Icebergs in the Southern Ocean. (Credit: Public Domain)
With all the new temperature records being reached these days, it may be surprising to learn that the Southern Ocean and Antarctica are likely in the midst of a cooling period. Researchers at the Massachusetts Institute of Technology made the find using circulation models.
Instead of greenhouse gases, the typical culprit in temperature rise, scientists found that the ozone hole may be to blame for a cooler Southern Ocean. Depletion of ozone, it seems, can modify the pattern of atmospheric circulation down to the ocean’s surface and shift westerly winds, causing changes in ocean circulation.
Researchers argue that sea surface temperatures and sea ice around Antarctica initially cool and expand in response to ozone-related changes in surface wind trends. This is because the strengthening of the westerly winds drives cold water toward the equator and away from Antarctica, encouraging sea ice growth.
On longer timescales, however, warm water is drawn up from below, resulting in warming of sea surface temperatures and ice decline. But not all models transition from a period of surface water cooling and sea ice expansion to warming and ice loss.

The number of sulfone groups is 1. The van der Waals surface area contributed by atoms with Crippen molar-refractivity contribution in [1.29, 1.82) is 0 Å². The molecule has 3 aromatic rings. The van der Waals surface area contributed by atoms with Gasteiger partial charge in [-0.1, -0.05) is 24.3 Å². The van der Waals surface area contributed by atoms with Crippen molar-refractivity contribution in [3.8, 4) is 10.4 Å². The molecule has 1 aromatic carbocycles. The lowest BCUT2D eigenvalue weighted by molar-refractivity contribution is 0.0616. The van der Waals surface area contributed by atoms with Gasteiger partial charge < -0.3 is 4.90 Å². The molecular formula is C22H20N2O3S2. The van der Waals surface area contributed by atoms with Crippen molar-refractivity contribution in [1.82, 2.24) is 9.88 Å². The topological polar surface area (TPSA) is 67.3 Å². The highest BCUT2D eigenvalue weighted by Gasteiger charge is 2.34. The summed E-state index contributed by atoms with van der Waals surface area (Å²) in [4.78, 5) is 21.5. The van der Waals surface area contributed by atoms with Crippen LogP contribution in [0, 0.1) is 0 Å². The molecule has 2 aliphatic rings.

Investigators set out to dissect the mechanism of the crossover period. Their models revealed that the northward transport of colder water dominates the fast cooling, but then a buildup of heat below the surface leads to a low, gradual warming. Winds force cold freshwater away from the Antarctic, while warm saltwater below rises to replace it.
Because of the temperature inversion, with cold water overlying warm water, the mechanism moves more slowly. And that could help to explain why some models out there have the region warming slower than others.
The scientists believe their findings can help improve climate science and policy. Better understanding the climate mechanisms in the Southern Ocean can not only explain the cooling seen there but also why the region can absorb heat from the atmosphere and how it transports it elsewhere.
Full results of the work are published in the journal Climate Dynamics.
Top image: Icebergs in the Southern Ocean. (Credit: Public Domain)